Jazz couldn't suppress a small shiver. He grimaced and said: 'God, what a world this is! But tell me: by "her condition" do you mean the fact that she's now Wamphyri, or is it worse than that? I mean, does she have Dramal's leprosy, too?'

'No, not that,' Zek answered, 'but it's possible she's in an even worse fix, if you can imagine that. You see, Wamphyri legends have it that the first true Mother was a human female whose vampire produced more than the normal single egg. Indeed, the eggs were produced almost endlessly, until the vampire itself and its female host were drained - until there was nothing left of them! They gave birth to vampires until the effort withered them to lifeless husks. And this was how Dramal had determined to repay the others of the Wamphyri for their scorn, their naming him Doombody and for his isolation: but mainly for the sheer evil of it. He would cause to be brought into this world a hundred vampire eggs, all of which would find hosts in the denizens of his aerie. Why, even the flying beasts and warrior creatures would be Wamphyri! Which would mean the debasement of the entire hag-ridden race! Do you understand?'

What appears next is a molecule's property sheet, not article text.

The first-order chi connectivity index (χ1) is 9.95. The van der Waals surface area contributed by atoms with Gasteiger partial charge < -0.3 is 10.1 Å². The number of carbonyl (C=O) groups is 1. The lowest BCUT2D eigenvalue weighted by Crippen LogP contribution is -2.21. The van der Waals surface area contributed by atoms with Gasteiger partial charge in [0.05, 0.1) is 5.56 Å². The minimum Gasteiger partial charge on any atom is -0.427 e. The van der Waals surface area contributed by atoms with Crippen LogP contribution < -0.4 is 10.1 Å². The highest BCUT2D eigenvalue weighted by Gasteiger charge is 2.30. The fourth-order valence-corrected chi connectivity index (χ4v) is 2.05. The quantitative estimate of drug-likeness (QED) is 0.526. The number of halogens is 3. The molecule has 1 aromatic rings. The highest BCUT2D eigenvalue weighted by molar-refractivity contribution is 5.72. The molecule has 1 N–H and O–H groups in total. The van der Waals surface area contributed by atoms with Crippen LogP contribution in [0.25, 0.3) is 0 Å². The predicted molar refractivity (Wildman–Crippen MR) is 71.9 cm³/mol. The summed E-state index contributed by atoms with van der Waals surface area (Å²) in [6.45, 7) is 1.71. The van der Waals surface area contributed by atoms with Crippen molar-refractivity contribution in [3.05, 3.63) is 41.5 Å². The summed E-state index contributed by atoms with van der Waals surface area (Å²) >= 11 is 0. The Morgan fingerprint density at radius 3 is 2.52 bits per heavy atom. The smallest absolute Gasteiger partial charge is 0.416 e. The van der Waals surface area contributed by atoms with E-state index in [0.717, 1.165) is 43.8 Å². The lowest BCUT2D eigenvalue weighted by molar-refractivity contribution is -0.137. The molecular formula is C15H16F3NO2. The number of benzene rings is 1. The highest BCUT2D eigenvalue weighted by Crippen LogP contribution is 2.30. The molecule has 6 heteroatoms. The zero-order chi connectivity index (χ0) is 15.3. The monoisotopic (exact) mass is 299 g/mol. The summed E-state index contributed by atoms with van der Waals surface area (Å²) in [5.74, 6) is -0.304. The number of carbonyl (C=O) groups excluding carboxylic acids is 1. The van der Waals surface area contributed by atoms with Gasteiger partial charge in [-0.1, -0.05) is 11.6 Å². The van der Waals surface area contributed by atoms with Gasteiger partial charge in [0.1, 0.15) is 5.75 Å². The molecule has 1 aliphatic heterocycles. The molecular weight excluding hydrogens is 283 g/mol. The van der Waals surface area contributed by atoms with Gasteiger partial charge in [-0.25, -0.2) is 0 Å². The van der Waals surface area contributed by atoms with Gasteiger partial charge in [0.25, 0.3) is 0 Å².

Jazz nodded, but a little uncertainly. 'I think so. He hoped that Karen would become a Mother, that her vampire would produce the same endless stream of eggs. But how could he be sure?'

'Maybe he couldn't,' she shrugged. 'Maybe he merely hoped it would be so - but he told Karen it would be. And she, poor, damned, doomed creature that she is, she believes it. And the Wamphyri do have strange powers. Perhaps in some way he has engineered it. Anyway, he's gone now into corruption and so she waits, and the vampire in her slowly matures. Except... some mature more quickly than others. In some it is a matter of days, in others many years. If her vampire is a Mother, then she'll suffer the same fate as that first Mother of legend...'

Zek paused, and on impulse reached across and touched Jazz's face. Before she could withdraw her hand, he kissed her fingers. This, too, was on impulse. She smiled at him and shook her head.